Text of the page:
By Melissa Dittmann Tracey
Styled, Staged & Sold caught up with real estate pro Cheryl Kirby, co-creator of a new instructional staging DVD for real estate professionals — “Get Ready, Get Set, Get Sold!” — to talk about the simple things you can do to spruce up a property, and when you might need to intervene to stop a seller’s messy ways.
Why did you produce the video “Get Ready, Get Set, Get Sold”?
KIRBY: My associate-Cari Gililland-and I are both REALTORS®. We always go on home tours and put our listings on home tours too. We’d go through some of these homes and go “oh my gosh, they really think they can sell this home with all of this dirty stuff all over the place! Don’t they understand what they need to do to sell a home?”
We kept talking about producing a video for real estate professionals because some get really uncomfortable saying to their clients: “Your house is dirty, and you really need to clean it.” So we wanted to be able to offer them a tool to give to their clients to show them here’s what you need to do to compete in the market.
How bad of a condition have you seen properties in?
KIRBY: I’ve seen homes that smell so bad you can’t even walk in, the carpet is stained, and the walls need touch ups. The garbage is overflowing, there’s laundry scattered on the floor in the bedroom, pet hair all over, and junk all in the yard. You name it, I’ve seen it!
So what are some of these important things that sellers can do to get a home ready to sell?
KIRBY: Smell is huge. Smoke, cooking certain foods, and garbage overflowing can really make a home smell bad. The minute a buyer opens the door: The smell is there and can be a quick turn off. Continue reading »
By Sandy Dixon, InteriorArrangements.com
Think of a house as a theatrical stage. When it is not being used and is void of props and scenery, it lacks interest and rarely warrants a second glance. However, after the set designers have worked their magic, the space comes alive and sets a “scene” for the onlookers.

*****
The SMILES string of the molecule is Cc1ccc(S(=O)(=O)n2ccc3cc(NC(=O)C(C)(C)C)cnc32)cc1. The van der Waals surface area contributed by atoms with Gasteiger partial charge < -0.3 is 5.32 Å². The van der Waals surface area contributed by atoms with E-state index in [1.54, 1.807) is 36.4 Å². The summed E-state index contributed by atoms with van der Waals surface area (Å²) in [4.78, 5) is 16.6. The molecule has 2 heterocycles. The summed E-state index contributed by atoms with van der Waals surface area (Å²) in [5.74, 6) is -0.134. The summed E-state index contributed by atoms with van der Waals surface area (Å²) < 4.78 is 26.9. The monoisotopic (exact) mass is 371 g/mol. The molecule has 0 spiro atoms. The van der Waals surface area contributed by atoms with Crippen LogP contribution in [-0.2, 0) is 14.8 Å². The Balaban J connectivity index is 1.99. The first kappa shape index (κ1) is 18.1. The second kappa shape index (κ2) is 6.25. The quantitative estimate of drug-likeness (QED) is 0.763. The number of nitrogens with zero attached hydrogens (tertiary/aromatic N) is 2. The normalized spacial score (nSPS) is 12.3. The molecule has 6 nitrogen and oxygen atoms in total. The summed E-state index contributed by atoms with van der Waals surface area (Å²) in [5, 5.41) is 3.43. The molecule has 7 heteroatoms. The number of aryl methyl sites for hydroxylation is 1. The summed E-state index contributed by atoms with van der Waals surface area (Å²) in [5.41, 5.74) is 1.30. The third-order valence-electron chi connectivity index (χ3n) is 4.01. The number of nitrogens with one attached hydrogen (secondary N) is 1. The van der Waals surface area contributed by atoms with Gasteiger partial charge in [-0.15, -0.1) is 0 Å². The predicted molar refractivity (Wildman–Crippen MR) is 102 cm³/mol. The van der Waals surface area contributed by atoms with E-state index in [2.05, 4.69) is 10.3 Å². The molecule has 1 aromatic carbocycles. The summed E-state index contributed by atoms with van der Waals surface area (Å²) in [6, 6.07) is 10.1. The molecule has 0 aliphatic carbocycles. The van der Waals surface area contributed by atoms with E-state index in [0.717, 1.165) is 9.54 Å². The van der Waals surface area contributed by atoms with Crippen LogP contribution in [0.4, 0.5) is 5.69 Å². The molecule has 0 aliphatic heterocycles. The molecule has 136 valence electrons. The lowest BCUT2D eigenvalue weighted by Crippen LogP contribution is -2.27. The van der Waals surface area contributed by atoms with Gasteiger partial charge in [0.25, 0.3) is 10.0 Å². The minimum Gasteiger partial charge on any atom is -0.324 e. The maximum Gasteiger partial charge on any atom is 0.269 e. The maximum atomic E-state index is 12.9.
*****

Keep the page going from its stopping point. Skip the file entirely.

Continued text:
Whether enticing, energizing or relaxing, the ultimate goal is to elicit an emotional reaction and connection to that particular space.
The same applies to homes that are on the market. Without furnishings, many houses lack interest and buyers have difficulty imagining how the space would look furnished, not to mention picturing themselves living there. Look at home builders who have known for years how buyers emotionally connect to model homes that have been beautifully furnished and accessorized.
Due to job transfers, divorce, tenants vacating or a distant move, it’s not always feasible (or economical) to keep a home furnished when it goes on the market. So here are some simple ways to improve the marketability of a vacant property and increase the chances of a swift sale:
1. Curb Appeal: Buyers like to drive by prospective properties and many won’t make an appointment to see the inside if curb appeal is lacking. Sellers need to have a plan for keeping the lawn mowed, shrubbery trimmed, flower beds weeded, and gutters and windows cleaned. Also, eliminate any items left behind in the yard that are not included with the house or that make the property appear unkempt.
2. Odors: Potential buyers are often greeted with a blast of stale or mildew-ladened air when they enter a vacant house. Deal with the mildew before the house is listed. Leaving the heat or air conditioning running while the house is on the market helps to reduce odors. It also makes the house more inviting and comfortable to be shown when the temperatures are extreme.
3. Cleanliness: Some sellers don’t bother to clean a house before they list it or if they do, the results don’t last if the house remains vacant and unsold for any length of time. Dust, cobwebs, and bugs tend to take over if routine cleaning isn’t maintained. Some buyers get the impression that a house will require repairs if it looks dirty, cluttered or abandoned—which can dramatically impact whether they make an offer and how much they offer.
4. Lighting: Bright, well lit rooms look bigger and create a more inviting atmosphere. Make certain all light bulbs are working and that light fixtures are clean. Any dated or outlandish light fixtures should be replaced with more modern and simple fixtures. If sellers take light fixtures with them, make sure a replacement is hung before a house goes on the market. Note: For closets, attics, or crawl spaces where there is no lighting, install battery operated light disks sold at all home improvement stores. Continue reading »